A spate of fires in the Amazonian Andes has been lighting up Colombia’s national parks, particularly those that until recently had been controlled by guerrilla fighters. The blazes, scientists have found, appear to be a good indicator of the region’s ongoing forest loss after five decades of warfare.

In late 2016 the government signed a peace agreement with the Revolutionary Armed Forces of Colombia (FARC). A few months later the rebel group disbanded, abandoning the battle camps and handing over thousands of weapons. The deal put an end to the longest-running armed conflict (pdf) in the Western Hemisphere, according to the International Center for Transitional Justice. It also emptied the territories FARC had dominated for so long, including the dense forests that provided cover and refuge against the government forces.

In only one year the power vacuum that followed the guerrilla demobilization translated into a sixfold increase in fires within protected areas, according to a study published Monday in Nature Ecology & Evolution. “Many of those places that [were once] off-limits are opened up again to people who may have been kept out for years,” says Thor Hanson, a conservation biologist and independent consultant who did not take part in the study. The outcome, although severe, was not unforeseen.

This February 23, 2018, photo shows volunteers from the Colombian Civil Defense, in orange, and staff from the System of National Natural Parks, in blue, trying to put out the flames of a fire that affected more than 1,200 acres in the Sierra de la Macarena National Natural Park. Credit: Parques Nacionales Naturales de Colombia

When she was a graduate student at Columbia University, Liliana Dávalos published a paper speculating that peace could be worse than war for Colombia’s environment. “Some of the remnant biodiversity-rich forests that have persisted through the war may not survive the kind of exploitation that peace can afford,” she wrote in 2001. “I wish I’d been wrong,” says Dávalos, now an evolutionary biologist at Stony Brook University in New York State and co-author of the new study, which reveals protected areas have become the target of a massive transformation in Colombia.

By analyzing images collected by NASA’s Terra and Aqua satellites, Dávalos and her team noticed a spike in fire frequency during the dry seasons of 2017 and 2018. Many of those conflagrations occurred in the Amazonian Andes, in protected areas that used to be under strict FARC control. The signal was particularly strong in a corridor of three contiguous parks: Cordillera de los Picachos, Tinigua and Sierra de la Macarena. Within the reserves the researchers also detected a 69 percent jump in deforestation—from about 19,000 acres in 2017 to some 33,000 acres in 2018—following the fires.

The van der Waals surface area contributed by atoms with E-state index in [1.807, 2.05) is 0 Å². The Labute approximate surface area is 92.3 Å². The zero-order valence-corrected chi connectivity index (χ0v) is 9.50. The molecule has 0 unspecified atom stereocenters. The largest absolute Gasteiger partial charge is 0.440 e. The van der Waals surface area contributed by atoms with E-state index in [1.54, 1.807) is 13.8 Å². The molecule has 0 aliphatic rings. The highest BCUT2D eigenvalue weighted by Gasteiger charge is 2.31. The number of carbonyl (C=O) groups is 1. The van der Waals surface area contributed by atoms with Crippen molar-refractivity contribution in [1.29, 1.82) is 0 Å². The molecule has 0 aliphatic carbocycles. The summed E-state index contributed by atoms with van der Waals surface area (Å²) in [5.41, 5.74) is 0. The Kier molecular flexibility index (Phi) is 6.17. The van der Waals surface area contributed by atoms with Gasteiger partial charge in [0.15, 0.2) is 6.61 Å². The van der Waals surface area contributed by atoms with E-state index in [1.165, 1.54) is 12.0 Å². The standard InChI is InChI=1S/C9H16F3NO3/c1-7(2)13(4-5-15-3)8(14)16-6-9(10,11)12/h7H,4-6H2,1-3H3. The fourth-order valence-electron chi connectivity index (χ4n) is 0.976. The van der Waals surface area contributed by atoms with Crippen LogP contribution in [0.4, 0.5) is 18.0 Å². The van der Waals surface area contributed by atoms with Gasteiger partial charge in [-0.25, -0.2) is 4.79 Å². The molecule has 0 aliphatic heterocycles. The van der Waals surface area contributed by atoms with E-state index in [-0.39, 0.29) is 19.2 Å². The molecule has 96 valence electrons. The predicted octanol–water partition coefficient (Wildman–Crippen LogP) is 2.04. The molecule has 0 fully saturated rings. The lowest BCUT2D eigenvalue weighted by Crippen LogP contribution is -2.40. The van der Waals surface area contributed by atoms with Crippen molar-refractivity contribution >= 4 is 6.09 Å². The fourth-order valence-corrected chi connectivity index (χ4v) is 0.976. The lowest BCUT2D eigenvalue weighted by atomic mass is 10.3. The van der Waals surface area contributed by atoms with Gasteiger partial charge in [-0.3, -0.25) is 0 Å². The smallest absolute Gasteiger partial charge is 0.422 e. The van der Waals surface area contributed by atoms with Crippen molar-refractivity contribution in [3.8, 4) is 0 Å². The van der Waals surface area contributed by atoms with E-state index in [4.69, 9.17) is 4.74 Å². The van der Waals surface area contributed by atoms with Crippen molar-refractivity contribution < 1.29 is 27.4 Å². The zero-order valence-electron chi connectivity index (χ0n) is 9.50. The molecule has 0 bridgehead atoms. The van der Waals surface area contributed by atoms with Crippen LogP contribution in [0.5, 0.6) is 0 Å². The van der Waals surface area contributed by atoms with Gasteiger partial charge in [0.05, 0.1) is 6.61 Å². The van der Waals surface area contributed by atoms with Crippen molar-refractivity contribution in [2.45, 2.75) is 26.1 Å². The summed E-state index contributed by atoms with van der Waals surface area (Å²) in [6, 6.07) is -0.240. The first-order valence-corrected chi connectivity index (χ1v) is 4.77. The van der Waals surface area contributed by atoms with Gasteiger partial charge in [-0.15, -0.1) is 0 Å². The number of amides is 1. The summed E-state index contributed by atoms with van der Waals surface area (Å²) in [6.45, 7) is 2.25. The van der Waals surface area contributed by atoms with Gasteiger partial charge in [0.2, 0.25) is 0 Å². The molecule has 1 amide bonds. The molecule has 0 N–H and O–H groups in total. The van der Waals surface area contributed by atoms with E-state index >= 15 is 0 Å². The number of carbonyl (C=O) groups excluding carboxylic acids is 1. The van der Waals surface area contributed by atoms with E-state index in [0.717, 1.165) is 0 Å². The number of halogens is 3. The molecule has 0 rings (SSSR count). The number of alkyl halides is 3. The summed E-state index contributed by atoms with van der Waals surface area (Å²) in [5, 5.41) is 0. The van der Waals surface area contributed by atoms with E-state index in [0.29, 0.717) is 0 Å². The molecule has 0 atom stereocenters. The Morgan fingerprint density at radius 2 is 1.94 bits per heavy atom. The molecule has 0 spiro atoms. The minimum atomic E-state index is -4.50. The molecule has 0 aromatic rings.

Hanson, who has previously reviewed the ecological impacts of warfare, says the trend “is an aberration that cannot be explained by weather patterns. If it was just a difference in weather, you would see the same increase [in fires] across the board,” not only in protected areas.

But other outside experts warn the study should have included more data from the time prior to the peace agreements to present an airtight case. “You can certainly see that there was a substantial change between the years,” says ecologist Mark Cochrane from the University of Maryland Center for Environmental Science. “However, it is not certain that this is necessarily caused by the peace agreement. It is plausible and even likely to be true, though,” he notes.

Dolors Armenteras, co-author of the study and a landscape ecologist at the National University of Colombia in Bogotá, has spent more than 15 years studying the country’s fire dynamics. She says the findings are unprecedented. “The [fire] signal we capture inside and around protected areas is very clear,” she says, adding, “it got worse” after the conflict ended.

Credit: Parques Nacionales Naturales de Colombia

Scientists believe newcomers waiting to cash in on newly accessible land, former combatants and others may be using fire to clear the forests. But the Colombian government does not know for sure who is behind the forests’ destruction or what their goals are. José Manuel Ochoa Quintero, a biologist at the Alexander von Humboldt Biological Resources Research Institute in Bogotá, thinks this study should be a “wake-up call” for conservation authorities before it is too late. “The post-conflict is reshaping the country,” says Ochoa Quintero, who was not part of the research group.

Colombia’s minister of Environment and Sustainable Development Luis Gilberto Murillo and others have suggested possible solutions. Former FARC members could become stewards of the jungles they patrolled for so many years. Local populations could benefit from conserving the protected areas if they find sustainable ways to live off the land. And a domestic timber market could force people to pay if they want to chop down the forests.

What is clear, Dávalos says, is that a threat of violence cannot be the only way of keeping her country’s forests safe. “Going back to the way things were before—meaning there was so much armed conflict that a lot of these places couldn’t be accessed by people—is not desirable. And it’s something that none of us are advocating for.”